6 Steps To Take Before You Start A Consulting Business

1
Build up Your Rolodex

Retiree checking his linked in profile for updates.
Use technology to stay connected to key people who can help your consulting business take off. Connie J. Spinardi / Getty Images

If you want to start a consulting business, best to start planning a year or two ahead if you can. Build relationships within your current work environment with colleagues, suppliers, competitors – anyone who will be a good contact for you when you head out on your own.

Use professional networking websites like LinkedIn to connect with others in your industry - it's a great way to stay in touch with key people and seek introductions. The best rule is - if you meet - connect. You never know who you may want to reach out to later, and online tools make it easy to find people from many years prior.

2
Find Your Niche

Consultant sharing his knowledge with a younger apprentice.
Consulting that provides opportunities to mentor young businesses can be quite rewarding. Hero Images / Getty Images

What service needs are missing in your industry? Where do people struggle the most? This is where your biggest opportunities can be found. List your strengths and areas of specialty. Who can benefit the most from this knowledge? This is your ideal client.

Don't try to offer something to everyone. You will be a far more successful consultant by applying your expertise to a niche market that needs what you have to offer. In this way, you can tailor your services so they really add value to a specific group of people or businesses. Once you define what you do and who you do it for in a succinct way you'll find it also makes it far easier for other people to refer your services.

3
Practice a Set of Talking Points

Man looking at his posty notes.
Get your message clear and your consulting business will be easier to build. Blend Images / Diego Cervo

Think of talking points like 30 second sound bites; short, concise descriptions of what you do and how you do it. Getting these down is key to the success of your consulting business.

These talking points should highlight the reasons you are different than other consultants in your field. The first thing you should talk about is the value you bring to your clients. How can you help them? What will they experience after using your services? What will they gain from you? You will want to practice saying these points out loud and be sure to time yourself. Enlist family and friends to listen and offer constructive criticism so you can refine your message. And remember, a good consultant spends more time listening than talking, so build questions into your presentation so you can spend plenty of time listening.

4
Build Templates for Proposals

A file folder with frequently asked questions.
For best results get your forms and templates in order. porcorex / Getty Images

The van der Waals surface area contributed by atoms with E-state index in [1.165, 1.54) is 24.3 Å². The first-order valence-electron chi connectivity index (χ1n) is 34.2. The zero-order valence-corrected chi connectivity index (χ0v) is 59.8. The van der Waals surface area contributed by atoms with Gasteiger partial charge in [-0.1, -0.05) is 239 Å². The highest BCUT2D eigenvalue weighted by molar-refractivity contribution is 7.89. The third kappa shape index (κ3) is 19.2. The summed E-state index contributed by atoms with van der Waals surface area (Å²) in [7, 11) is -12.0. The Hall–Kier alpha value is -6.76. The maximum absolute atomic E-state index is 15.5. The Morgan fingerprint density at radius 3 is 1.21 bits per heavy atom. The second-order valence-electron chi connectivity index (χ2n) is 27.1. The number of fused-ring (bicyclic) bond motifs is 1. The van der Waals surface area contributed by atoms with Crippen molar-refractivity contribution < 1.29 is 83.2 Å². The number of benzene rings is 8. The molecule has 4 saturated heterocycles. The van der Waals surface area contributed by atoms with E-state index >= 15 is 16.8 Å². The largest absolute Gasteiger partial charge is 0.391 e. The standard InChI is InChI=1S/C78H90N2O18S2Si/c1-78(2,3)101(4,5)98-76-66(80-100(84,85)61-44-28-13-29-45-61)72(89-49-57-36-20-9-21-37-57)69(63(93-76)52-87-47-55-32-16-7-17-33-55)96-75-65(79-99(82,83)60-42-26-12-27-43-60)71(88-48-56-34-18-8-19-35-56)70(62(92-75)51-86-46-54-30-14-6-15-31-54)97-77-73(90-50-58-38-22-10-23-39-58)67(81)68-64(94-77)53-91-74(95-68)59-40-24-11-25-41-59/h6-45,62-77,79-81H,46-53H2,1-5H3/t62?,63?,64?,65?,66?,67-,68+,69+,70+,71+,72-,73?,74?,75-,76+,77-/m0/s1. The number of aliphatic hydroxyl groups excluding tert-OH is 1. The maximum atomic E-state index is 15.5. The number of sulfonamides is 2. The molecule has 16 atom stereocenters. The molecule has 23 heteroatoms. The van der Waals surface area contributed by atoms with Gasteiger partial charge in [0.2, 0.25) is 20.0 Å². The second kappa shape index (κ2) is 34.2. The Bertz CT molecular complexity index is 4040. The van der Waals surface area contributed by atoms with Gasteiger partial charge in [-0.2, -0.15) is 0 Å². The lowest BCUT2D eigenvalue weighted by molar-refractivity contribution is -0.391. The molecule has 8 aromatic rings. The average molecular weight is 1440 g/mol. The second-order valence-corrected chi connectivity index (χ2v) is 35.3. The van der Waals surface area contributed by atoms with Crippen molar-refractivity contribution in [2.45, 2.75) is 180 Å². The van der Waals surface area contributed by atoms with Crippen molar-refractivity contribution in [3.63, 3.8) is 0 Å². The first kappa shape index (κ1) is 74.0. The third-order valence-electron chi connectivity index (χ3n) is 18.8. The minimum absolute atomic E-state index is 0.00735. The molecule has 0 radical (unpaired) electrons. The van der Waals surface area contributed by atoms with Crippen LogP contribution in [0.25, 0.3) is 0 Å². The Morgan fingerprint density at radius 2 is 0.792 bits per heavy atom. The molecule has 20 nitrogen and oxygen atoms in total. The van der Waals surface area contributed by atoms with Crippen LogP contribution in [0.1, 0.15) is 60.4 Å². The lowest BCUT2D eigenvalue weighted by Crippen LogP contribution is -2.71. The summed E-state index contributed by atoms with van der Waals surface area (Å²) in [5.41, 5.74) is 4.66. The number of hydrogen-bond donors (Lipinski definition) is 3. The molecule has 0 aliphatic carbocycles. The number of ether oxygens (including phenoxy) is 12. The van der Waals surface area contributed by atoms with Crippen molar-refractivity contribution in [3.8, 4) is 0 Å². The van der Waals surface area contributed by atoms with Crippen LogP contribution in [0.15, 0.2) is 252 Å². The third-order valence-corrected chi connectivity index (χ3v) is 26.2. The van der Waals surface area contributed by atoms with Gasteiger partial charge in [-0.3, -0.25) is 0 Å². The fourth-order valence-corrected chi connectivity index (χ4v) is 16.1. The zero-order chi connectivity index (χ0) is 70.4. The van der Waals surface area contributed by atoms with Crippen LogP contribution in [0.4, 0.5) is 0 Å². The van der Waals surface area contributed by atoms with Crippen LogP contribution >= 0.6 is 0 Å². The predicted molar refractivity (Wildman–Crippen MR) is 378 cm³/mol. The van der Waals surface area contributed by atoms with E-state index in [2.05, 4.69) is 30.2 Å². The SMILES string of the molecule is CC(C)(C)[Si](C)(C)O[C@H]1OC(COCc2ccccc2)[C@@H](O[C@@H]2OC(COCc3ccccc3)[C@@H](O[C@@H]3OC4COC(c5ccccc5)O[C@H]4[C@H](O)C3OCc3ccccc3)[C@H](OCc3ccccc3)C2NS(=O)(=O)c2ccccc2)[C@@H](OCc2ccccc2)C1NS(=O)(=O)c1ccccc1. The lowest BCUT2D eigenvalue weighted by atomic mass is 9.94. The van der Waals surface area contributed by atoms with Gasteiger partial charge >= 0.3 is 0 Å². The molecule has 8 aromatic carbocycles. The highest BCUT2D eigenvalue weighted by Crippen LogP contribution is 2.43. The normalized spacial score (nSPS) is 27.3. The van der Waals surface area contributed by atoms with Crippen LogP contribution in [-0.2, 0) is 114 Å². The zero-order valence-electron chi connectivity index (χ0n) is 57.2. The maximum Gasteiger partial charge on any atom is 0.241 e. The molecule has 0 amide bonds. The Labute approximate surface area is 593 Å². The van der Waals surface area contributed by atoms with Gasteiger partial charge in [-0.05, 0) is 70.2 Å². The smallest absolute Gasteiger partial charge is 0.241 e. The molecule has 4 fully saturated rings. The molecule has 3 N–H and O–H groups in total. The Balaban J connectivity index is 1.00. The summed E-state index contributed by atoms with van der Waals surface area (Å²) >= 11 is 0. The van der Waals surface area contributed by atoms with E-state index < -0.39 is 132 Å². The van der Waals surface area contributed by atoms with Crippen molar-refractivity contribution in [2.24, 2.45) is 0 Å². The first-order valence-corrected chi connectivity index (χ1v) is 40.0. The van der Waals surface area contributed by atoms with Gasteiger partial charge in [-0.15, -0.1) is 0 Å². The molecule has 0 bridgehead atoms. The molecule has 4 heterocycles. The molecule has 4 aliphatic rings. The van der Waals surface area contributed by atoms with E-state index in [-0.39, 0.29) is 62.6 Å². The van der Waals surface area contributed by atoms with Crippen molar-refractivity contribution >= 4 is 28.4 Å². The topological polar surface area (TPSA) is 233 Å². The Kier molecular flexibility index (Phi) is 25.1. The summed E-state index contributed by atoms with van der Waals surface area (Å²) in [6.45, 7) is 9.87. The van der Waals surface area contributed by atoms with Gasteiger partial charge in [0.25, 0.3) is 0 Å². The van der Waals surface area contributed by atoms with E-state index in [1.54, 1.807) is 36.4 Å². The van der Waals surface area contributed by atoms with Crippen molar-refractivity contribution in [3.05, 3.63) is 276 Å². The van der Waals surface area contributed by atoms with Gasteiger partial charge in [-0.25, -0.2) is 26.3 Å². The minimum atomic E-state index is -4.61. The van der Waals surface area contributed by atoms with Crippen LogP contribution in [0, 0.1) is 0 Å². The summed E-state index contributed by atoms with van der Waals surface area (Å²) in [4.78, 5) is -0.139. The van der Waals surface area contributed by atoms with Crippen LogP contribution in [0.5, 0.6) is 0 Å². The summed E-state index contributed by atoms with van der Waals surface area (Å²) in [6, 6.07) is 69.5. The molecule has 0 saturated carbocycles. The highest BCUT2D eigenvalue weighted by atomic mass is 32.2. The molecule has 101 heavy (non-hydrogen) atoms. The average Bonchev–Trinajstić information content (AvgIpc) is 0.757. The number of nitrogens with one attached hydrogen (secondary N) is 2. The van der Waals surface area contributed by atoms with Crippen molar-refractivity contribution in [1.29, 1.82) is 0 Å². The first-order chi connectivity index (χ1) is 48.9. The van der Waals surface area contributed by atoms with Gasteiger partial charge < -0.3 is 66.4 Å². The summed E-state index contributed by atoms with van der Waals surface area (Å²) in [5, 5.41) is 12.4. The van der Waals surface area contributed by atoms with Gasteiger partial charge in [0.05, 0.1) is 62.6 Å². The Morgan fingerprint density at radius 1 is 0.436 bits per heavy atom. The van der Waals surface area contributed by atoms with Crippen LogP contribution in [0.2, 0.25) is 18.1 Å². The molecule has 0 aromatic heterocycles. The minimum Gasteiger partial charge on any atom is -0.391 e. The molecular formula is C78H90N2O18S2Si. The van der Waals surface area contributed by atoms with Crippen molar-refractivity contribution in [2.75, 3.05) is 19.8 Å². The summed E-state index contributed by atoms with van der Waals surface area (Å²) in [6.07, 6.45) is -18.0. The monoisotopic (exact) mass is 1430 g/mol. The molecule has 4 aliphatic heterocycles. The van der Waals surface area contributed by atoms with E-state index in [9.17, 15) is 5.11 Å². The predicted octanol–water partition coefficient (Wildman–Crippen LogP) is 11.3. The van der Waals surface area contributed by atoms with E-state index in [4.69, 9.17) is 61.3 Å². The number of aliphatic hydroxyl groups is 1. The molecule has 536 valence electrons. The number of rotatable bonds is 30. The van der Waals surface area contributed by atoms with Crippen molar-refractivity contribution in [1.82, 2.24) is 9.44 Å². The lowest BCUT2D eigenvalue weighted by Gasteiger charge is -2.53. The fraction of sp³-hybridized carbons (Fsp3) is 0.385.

To be an effective consultant you need to be efficient. You don’t want to reinvent the wheel each time you do a new proposal or project. This means you must design forms and fill in the blank templates. For example, maybe you need data gathering forms or a form for a set of onboarding questions that you always ask.

Using templates will ensure your work always has the same look and feel and covers all of the relevant points. It can also be a great way to be consistent in your approach so the quality of your service stays at its best. And be sure to have a one-page description of you and your services that can be emailed to prospective clients. I like to use a "Frequently Asked Questions" format.

5
Lay Out Your Pricing Structure

Businesswoman smiling in a conference room.
As a consultant, you are the product, price your time accordingly. Sam Diephuis / Getty Images

Put your pricing structure in writing. This may require some analysis as to how long a standard project will take and what outside resources you'll need to pay for. You have to have this down because when someone asks “How much?” you want the answer to roll easily off your tongue.

Don't under-price either. Your time is of value. If you don't believe that then you need to revamp your service offering. People value what they pay for, so if you charge too little, people may not take you seriously. You should also have a pricing template to use to help you estimate the time a new project will take - this can help avoid under or overpricing.

6
Know What Comes Next

Man signing a consulting contract
A contract solidifies the agreement and spells out next steps. Vincent Hazat / Getty Images

When someone says yes, you want to be ready to go. Lay out the sales and design process. Have contracts ready. The worst thing is when someone says “yes” and you realize you have no idea what to do next. Be prepared and ready so when they say “yes” you can lay out a timeline and expectations for how the process of working with you will go from start to finish. Consider using a "welcome email" or packet that tells them what to expect. 

Conclusion: Before starting up a consulting or free-lance business, take the time to plan ahead. Set your goals, take actionable steps, and review you plan frequently to ensure you are making the right adjustments along the way.